Medical students are going to be future doctors and will carry this practice forward. So an awareness through new modules, seminars and continuing medical education should be spread about the wise and responsible use of self medication.


Authors are highly thankful to the entire faculty and supporting staff of the Department of Pharmacology for their support. Authors are also grateful to the participating students of first and second Professional MBBS, for their co-operation and active interest in the conduct of the study.

Funding: No funding sources Conflict of interest: None declared

Ethical approval: The study was approved by the Institutional Ethics Committee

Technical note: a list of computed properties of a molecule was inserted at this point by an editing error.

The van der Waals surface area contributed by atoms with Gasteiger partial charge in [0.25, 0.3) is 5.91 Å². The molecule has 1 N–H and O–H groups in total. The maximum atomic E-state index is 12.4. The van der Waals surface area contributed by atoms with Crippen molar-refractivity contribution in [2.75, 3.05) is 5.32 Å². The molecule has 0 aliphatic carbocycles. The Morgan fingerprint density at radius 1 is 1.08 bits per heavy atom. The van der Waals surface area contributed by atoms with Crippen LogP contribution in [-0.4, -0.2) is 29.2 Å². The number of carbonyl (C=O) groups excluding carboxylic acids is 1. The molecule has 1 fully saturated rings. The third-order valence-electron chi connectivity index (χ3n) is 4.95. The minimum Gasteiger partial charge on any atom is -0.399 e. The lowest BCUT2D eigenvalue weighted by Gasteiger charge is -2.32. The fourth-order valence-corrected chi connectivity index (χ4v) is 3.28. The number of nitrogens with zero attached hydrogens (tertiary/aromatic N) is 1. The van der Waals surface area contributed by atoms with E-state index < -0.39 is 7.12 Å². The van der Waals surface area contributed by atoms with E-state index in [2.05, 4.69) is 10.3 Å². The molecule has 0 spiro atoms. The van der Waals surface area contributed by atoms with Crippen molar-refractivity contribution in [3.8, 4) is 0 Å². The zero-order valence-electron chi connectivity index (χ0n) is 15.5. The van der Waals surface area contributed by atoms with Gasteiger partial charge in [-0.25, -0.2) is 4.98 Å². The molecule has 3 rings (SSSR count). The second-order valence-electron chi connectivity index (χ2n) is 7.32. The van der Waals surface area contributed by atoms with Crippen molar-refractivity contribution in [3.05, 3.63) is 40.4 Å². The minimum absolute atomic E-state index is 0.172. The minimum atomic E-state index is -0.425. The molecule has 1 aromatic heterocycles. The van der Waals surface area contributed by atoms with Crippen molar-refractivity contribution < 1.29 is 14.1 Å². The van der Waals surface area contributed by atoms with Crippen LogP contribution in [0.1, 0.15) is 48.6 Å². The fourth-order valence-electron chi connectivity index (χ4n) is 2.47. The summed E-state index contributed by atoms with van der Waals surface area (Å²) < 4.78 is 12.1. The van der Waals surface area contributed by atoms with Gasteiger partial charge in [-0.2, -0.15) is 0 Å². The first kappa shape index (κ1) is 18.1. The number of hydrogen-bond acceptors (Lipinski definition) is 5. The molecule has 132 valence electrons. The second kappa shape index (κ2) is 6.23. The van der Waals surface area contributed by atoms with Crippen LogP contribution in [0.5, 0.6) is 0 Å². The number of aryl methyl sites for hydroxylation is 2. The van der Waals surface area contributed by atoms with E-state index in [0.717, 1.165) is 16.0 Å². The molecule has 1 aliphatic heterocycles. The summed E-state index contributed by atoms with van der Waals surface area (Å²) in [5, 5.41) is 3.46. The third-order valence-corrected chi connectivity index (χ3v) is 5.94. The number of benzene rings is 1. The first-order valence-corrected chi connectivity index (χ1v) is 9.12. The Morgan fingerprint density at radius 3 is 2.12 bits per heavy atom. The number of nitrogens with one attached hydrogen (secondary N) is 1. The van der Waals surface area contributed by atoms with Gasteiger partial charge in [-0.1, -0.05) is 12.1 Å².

1. World Health Organization. Guidelines for the regulatory assessment of medicinal products for use in

self-medication. 2000. Available at:

medicinedocs/pdf/s2218e/s2218e.pdf. Accessed 14 July 2016.

2. Verma RK, Mohan L, Pandey M. Evaluation of self medication among professional students in North India: Proper statutory drug control must be implemented. Evaluation. 2010 Jan;3(1):60-4. 3. Kasulkar AA, Gupta M. Self medication practices

among medical students of a private institute. Indian J Pharmaceut Sci. 2015 Mar;77(2):178.


5. Shankar PR, Dubey AK, Dwivedi NR, Nandy A,

Barton B. Knowledge, perception and practice of self-medication among premedical and basic science undergraduate medical students. Asian J Med Sci. 2016 Oct 31;7(6):63-8.

6. Gutema GB, Gadisa DA, Kidanemariam Z, Berhe D F, Berhe AH, Hadera M G, et al. Self-Medication Practices among Health Sciences Students: The Case of Mekelle University. J of Appl Pharmaceutical Sci. 2011;1(10):183-9.

7. Bennadi D. Self-medication: A current challenge. J Basic Clin Pharma. 2013 Dec;5(1):19.